Int J Environ Res Public Health. 2021 Sep 16;18(18):9744. doi: 10.3390/ijerph18189744.
BACKGROUND: Returning to work after traumatic injury can be problematic. We developed a vocational telerehabilitation (VR) intervention for trauma survivors, delivered by trained occupational therapists (OTs) and clinical psychologists (CPs), and explored factors affecting delivery and acceptability in a feasibility study.
METHODS: Surveys pre- (5 OTs, 2 CPs) and post-training (3 OTs, 1 CP); interviews pre- (5 OTs, 2 CPs) and post-intervention (4 trauma survivors, 4 OTs, 2 CPs). Mean survey scores for 14 theoretical domains identified telerehabilitation barriers (score ≤ 3.5) and facilitators (score ≥ 5). Interviews were transcribed and thematically analysed.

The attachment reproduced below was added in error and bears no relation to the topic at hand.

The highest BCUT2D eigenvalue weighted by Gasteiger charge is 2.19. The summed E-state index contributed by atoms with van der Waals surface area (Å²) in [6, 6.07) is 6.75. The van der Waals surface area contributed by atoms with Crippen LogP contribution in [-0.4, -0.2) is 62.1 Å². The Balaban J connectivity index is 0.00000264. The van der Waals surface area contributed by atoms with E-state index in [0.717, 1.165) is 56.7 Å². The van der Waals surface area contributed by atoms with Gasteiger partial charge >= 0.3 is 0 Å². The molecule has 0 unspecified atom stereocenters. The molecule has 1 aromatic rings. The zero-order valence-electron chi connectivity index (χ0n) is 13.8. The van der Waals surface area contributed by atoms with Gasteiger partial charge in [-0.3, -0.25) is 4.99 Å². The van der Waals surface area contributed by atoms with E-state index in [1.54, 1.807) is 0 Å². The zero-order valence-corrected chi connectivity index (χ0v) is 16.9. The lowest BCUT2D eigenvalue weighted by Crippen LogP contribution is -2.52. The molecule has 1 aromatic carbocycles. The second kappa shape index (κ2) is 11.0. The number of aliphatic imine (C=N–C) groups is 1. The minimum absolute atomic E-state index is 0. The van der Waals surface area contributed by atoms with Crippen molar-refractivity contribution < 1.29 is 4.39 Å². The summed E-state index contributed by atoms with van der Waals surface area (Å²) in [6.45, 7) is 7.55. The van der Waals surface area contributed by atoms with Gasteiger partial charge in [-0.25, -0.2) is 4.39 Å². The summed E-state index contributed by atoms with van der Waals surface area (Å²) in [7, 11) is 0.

RESULTS: Surveys: pre-training, the only barrier was therapists’ intentions to use telerehabilitation (mean = 3.40 ± 0.23), post-training, 13/14 domains were facilitators. Interviews: barriers/facilitators included environmental context/resources (e.g., technology, patient engagement, privacy/disruptions, travel and access); beliefs about capabilities (e.g., building rapport, complex assessments, knowledge/confidence, third-party feedback and communication style); optimism (e.g., impossible assessments, novel working methods, perceived importance and patient/therapist reluctance) and social/professional role/identity (e.g., therapeutic methods). Training and experience of intervention delivery addressed some barriers and increased facilitators. The intervention was acceptable to trauma survivors and therapists.
CONCLUSION: Despite training and experience in intervention delivery, some barriers remained. Providing some face-to-face delivery where necessary may address certain barriers, but strategies are required to address other barriers.
PMID:34574670 | DOI:10.3390/ijerph18189744
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